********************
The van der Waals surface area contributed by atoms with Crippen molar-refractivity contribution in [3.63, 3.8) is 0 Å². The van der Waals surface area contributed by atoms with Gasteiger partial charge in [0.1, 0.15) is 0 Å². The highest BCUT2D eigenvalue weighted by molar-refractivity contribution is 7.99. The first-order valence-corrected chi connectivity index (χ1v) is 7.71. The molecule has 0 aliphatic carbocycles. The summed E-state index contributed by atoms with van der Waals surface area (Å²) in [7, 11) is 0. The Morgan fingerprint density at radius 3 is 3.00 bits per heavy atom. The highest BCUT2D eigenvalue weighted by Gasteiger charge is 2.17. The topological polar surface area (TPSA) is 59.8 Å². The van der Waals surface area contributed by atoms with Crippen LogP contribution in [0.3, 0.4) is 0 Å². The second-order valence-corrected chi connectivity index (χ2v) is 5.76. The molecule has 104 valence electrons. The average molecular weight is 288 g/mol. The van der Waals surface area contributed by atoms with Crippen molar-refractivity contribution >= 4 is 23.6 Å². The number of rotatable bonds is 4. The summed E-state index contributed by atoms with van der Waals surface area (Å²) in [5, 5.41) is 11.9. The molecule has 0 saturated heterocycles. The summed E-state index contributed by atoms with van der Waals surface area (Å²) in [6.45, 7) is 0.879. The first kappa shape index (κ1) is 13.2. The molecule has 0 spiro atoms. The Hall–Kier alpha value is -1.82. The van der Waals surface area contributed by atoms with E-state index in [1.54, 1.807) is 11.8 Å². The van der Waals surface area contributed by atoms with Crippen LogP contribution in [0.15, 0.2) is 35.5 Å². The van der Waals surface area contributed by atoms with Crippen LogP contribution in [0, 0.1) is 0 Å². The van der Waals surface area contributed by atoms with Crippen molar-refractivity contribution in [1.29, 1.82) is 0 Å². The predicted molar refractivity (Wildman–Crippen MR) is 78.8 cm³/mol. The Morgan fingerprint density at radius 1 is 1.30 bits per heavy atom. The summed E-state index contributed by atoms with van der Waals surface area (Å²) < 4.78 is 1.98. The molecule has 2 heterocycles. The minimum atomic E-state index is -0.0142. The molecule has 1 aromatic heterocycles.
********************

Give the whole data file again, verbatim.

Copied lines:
The van der Waals surface area contributed by atoms with Crippen molar-refractivity contribution in [3.63, 3.8) is 0 Å². The van der Waals surface area contributed by atoms with Gasteiger partial charge in [0.1, 0.15) is 0 Å². The highest BCUT2D eigenvalue weighted by molar-refractivity contribution is 7.99. The first-order valence-corrected chi connectivity index (χ1v) is 7.71. The molecule has 0 aliphatic carbocycles. The summed E-state index contributed by atoms with van der Waals surface area (Å²) in [7, 11) is 0. The Morgan fingerprint density at radius 3 is 3.00 bits per heavy atom. The highest BCUT2D eigenvalue weighted by Gasteiger charge is 2.17. The topological polar surface area (TPSA) is 59.8 Å². The van der Waals surface area contributed by atoms with Crippen LogP contribution in [0.3, 0.4) is 0 Å². The second-order valence-corrected chi connectivity index (χ2v) is 5.76. The molecule has 104 valence electrons. The average molecular weight is 288 g/mol. The van der Waals surface area contributed by atoms with Crippen molar-refractivity contribution >= 4 is 23.6 Å². The number of rotatable bonds is 4. The summed E-state index contributed by atoms with van der Waals surface area (Å²) in [5, 5.41) is 11.9. The molecule has 0 saturated heterocycles. The summed E-state index contributed by atoms with van der Waals surface area (Å²) in [6.45, 7) is 0.879. The first kappa shape index (κ1) is 13.2. The molecule has 0 spiro atoms. The Hall–Kier alpha value is -1.82. The van der Waals surface area contributed by atoms with E-state index in [1.54, 1.807) is 11.8 Å². The van der Waals surface area contributed by atoms with Crippen LogP contribution in [0.15, 0.2) is 35.5 Å². The van der Waals surface area contributed by atoms with Crippen LogP contribution in [0, 0.1) is 0 Å². The van der Waals surface area contributed by atoms with Crippen molar-refractivity contribution in [1.29, 1.82) is 0 Å². The predicted molar refractivity (Wildman–Crippen MR) is 78.8 cm³/mol. The Morgan fingerprint density at radius 1 is 1.30 bits per heavy atom. The summed E-state index contributed by atoms with van der Waals surface area (Å²) < 4.78 is 1.98. The molecule has 2 heterocycles. The minimum atomic E-state index is -0.0142. The molecule has 1 aromatic heterocycles.